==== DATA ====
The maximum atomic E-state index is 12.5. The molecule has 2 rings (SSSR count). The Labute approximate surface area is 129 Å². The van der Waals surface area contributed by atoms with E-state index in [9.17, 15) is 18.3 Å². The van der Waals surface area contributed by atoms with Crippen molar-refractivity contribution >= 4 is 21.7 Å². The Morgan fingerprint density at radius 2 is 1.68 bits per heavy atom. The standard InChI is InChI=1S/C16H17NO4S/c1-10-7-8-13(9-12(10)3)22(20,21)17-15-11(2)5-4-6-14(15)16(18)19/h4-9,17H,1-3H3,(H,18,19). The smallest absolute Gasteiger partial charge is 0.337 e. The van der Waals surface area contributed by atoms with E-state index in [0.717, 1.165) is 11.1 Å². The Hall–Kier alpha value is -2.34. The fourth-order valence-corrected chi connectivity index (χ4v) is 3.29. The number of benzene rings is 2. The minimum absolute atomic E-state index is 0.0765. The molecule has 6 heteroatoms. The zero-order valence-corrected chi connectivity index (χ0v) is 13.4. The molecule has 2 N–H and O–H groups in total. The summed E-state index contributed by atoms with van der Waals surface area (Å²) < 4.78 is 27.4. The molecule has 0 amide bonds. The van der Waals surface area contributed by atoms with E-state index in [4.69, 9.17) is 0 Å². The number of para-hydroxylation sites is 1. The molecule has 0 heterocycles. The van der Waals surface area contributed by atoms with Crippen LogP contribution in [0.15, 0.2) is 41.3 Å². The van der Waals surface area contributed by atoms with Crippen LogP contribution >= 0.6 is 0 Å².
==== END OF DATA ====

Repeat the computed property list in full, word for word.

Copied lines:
The maximum atomic E-state index is 12.5. The molecule has 2 rings (SSSR count). The Labute approximate surface area is 129 Å². The van der Waals surface area contributed by atoms with E-state index in [9.17, 15) is 18.3 Å². The van der Waals surface area contributed by atoms with Crippen molar-refractivity contribution >= 4 is 21.7 Å². The Morgan fingerprint density at radius 2 is 1.68 bits per heavy atom. The standard InChI is InChI=1S/C16H17NO4S/c1-10-7-8-13(9-12(10)3)22(20,21)17-15-11(2)5-4-6-14(15)16(18)19/h4-9,17H,1-3H3,(H,18,19). The smallest absolute Gasteiger partial charge is 0.337 e. The van der Waals surface area contributed by atoms with E-state index in [0.717, 1.165) is 11.1 Å². The Hall–Kier alpha value is -2.34. The fourth-order valence-corrected chi connectivity index (χ4v) is 3.29. The number of benzene rings is 2. The minimum absolute atomic E-state index is 0.0765. The molecule has 6 heteroatoms. The zero-order valence-corrected chi connectivity index (χ0v) is 13.4. The molecule has 2 N–H and O–H groups in total. The summed E-state index contributed by atoms with van der Waals surface area (Å²) < 4.78 is 27.4. The molecule has 0 amide bonds. The van der Waals surface area contributed by atoms with E-state index in [4.69, 9.17) is 0 Å². The number of para-hydroxylation sites is 1. The molecule has 0 heterocycles. The van der Waals surface area contributed by atoms with Crippen LogP contribution in [0.15, 0.2) is 41.3 Å². The van der Waals surface area contributed by atoms with Crippen LogP contribution >= 0.6 is 0 Å².